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Thread: HUBERTUS by Imman Meffert

  1. #21
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    The cartridge belt may not be Russian, but it certainly is not German. The black ink stamp shown in one of your photos may be a Japanese charakter? During WW1, before the 1917 revolution, Russia got more than 500 000 Arisaka Type 30 rifles and other equipment from the Japanese Empire.
    The compass is not German either. IMHO the gun was exported to Russia when new, way before WW1 and the October revolution.

  2. #22
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    MARAT,
    Now this is a little bit confusing. The bullet diameter from the cartridge is consistent with what I would expect for a factory bullet intended for use in the 11.15x60R, AKA 11mm Mauser,AKA 43 Mauser. The diameter of the bullet from the bullet mold is pretty close to the groove diameter I found in Mod 71 Rifles and the diameter bullet I use in my own Mod 71(considering cast bullets are usually sized). This, taken together with Axel's ID of the cartridges headstamp as being from a military 11mm Mauser cartridge; I would otherwise say the rifle is chambered for 11.15x60R. The confusing part is the 67/49 ga.bore diameter proof mark. While I haven't had experience with civilian rifles in this caliber, the Mod 71, Mod 71-84s were marked with bore diameters of 10.9, 10.95, or 11mm.This would equate to a civilian mark of 58/50, instead. The 67/49 is usually(but not always)associated with some nominal 10.75mm cartridge. If it is 11.15x60R, this is in my opinion lucky, since it is a very good and well known cartridge. Of course, my opinion is partially based on components being pretty available in the US; I'm not at all familiar with their availability in Russia. Of course this may or may not change when you give exact sizes.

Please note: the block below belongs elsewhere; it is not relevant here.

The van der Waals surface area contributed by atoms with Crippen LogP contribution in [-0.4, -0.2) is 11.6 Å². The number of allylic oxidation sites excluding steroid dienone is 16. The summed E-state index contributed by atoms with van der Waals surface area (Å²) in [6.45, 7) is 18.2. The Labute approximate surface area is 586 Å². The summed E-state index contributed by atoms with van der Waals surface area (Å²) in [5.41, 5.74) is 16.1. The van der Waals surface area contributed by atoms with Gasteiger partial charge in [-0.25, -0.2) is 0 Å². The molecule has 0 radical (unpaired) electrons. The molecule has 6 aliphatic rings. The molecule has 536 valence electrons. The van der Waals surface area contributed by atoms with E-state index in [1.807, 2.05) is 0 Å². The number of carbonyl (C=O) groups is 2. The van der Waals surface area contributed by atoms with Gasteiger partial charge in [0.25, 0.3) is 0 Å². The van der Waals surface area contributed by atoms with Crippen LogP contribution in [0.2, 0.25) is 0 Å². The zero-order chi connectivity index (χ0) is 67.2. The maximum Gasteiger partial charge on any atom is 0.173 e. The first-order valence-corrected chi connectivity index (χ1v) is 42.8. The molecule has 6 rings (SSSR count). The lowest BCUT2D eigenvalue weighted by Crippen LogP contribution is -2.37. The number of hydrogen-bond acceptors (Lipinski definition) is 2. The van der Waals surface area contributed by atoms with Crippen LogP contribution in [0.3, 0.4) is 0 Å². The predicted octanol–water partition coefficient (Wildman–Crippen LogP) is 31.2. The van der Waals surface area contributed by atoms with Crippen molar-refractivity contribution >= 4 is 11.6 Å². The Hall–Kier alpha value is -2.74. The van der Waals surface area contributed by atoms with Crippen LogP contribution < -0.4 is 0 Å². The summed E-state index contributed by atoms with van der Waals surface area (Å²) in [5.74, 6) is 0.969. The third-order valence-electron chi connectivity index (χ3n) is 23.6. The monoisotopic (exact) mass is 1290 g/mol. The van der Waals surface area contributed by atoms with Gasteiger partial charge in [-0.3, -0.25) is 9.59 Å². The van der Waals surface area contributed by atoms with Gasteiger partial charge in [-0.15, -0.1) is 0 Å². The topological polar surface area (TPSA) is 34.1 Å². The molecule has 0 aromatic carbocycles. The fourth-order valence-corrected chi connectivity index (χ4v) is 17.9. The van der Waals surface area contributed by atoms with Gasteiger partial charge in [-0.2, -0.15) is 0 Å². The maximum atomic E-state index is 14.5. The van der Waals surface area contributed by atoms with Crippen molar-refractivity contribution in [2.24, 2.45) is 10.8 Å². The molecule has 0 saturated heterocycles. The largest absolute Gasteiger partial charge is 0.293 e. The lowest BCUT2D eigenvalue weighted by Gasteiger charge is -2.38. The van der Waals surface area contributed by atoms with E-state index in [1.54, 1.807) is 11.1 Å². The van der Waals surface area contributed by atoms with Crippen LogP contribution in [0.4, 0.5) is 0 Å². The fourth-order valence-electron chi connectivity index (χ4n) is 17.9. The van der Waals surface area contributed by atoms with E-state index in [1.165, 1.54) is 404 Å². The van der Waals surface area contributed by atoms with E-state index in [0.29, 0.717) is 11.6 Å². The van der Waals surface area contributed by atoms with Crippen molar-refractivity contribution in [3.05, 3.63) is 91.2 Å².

Mike

  3. #23
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    If you cast bullets from the bullet mold wrap the handles in several layers of leather or you won't hold on to it very long.

  4. #24
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    Sharps is quite right about wrapping that mold. They will get very hot. Also be very careful about cleaning it avoid scratching any of the mold or mating surfaces if possible. I have used paste type rust removers with some luck. Very interesting Good luck with it. Diz

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  6. #26
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    DSC_1020.jpgDear friends!
    Today, I did new bullet with bullet mold, and you can see results. Also I did moulding at the end of the barrel . I have next results
    Diameter of bullet is 11,5 mm
    Diameter of bullet in groove is 10,5 mm .
    Size of grooves is 10,4-10,5 mm
    Size of "fields" is 10,8-11,0 mm.
    The weight of bullet is 20,7 gramm.
    The length of shell is 60 mm

  7. #27
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    Also one thing, the bullet mold and the cover of spare cartridges in the stock have the same serial number. So, think that the bullet mold is original .